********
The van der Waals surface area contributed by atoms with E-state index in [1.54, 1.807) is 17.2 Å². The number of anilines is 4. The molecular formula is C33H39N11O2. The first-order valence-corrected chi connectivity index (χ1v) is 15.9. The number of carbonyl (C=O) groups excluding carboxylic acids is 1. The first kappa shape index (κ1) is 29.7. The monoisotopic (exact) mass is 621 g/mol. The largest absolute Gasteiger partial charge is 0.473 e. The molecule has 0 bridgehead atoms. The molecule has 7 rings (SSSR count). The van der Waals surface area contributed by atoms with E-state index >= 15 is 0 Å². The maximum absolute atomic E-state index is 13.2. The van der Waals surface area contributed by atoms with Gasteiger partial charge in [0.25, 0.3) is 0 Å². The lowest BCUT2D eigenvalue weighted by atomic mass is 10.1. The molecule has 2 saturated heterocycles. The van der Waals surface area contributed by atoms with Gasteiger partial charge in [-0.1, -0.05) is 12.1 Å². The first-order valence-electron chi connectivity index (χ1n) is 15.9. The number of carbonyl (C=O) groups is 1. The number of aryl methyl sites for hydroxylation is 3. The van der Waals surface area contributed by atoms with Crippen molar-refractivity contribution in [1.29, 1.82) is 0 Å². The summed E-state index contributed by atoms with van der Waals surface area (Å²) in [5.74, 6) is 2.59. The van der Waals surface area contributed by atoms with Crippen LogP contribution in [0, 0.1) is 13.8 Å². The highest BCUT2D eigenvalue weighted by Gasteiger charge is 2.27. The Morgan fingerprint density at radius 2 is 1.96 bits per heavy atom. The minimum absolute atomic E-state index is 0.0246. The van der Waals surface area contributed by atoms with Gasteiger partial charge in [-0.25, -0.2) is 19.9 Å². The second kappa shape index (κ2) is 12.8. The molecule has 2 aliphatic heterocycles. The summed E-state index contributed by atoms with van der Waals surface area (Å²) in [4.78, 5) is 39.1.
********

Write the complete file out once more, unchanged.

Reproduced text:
The van der Waals surface area contributed by atoms with E-state index in [1.54, 1.807) is 17.2 Å². The number of anilines is 4. The molecular formula is C33H39N11O2. The first-order valence-corrected chi connectivity index (χ1v) is 15.9. The number of carbonyl (C=O) groups excluding carboxylic acids is 1. The first kappa shape index (κ1) is 29.7. The monoisotopic (exact) mass is 621 g/mol. The largest absolute Gasteiger partial charge is 0.473 e. The molecule has 0 bridgehead atoms. The molecule has 7 rings (SSSR count). The van der Waals surface area contributed by atoms with E-state index >= 15 is 0 Å². The maximum absolute atomic E-state index is 13.2. The van der Waals surface area contributed by atoms with Gasteiger partial charge in [0.25, 0.3) is 0 Å². The lowest BCUT2D eigenvalue weighted by atomic mass is 10.1. The molecule has 2 saturated heterocycles. The van der Waals surface area contributed by atoms with Gasteiger partial charge in [-0.1, -0.05) is 12.1 Å². The first-order valence-electron chi connectivity index (χ1n) is 15.9. The number of carbonyl (C=O) groups is 1. The number of aryl methyl sites for hydroxylation is 3. The van der Waals surface area contributed by atoms with Crippen molar-refractivity contribution in [1.29, 1.82) is 0 Å². The summed E-state index contributed by atoms with van der Waals surface area (Å²) in [5.74, 6) is 2.59. The van der Waals surface area contributed by atoms with Crippen LogP contribution in [0, 0.1) is 13.8 Å². The highest BCUT2D eigenvalue weighted by Gasteiger charge is 2.27. The Morgan fingerprint density at radius 2 is 1.96 bits per heavy atom. The minimum absolute atomic E-state index is 0.0246. The van der Waals surface area contributed by atoms with Gasteiger partial charge in [-0.25, -0.2) is 19.9 Å². The second kappa shape index (κ2) is 12.8. The molecule has 2 aliphatic heterocycles. The summed E-state index contributed by atoms with van der Waals surface area (Å²) in [4.78, 5) is 39.1.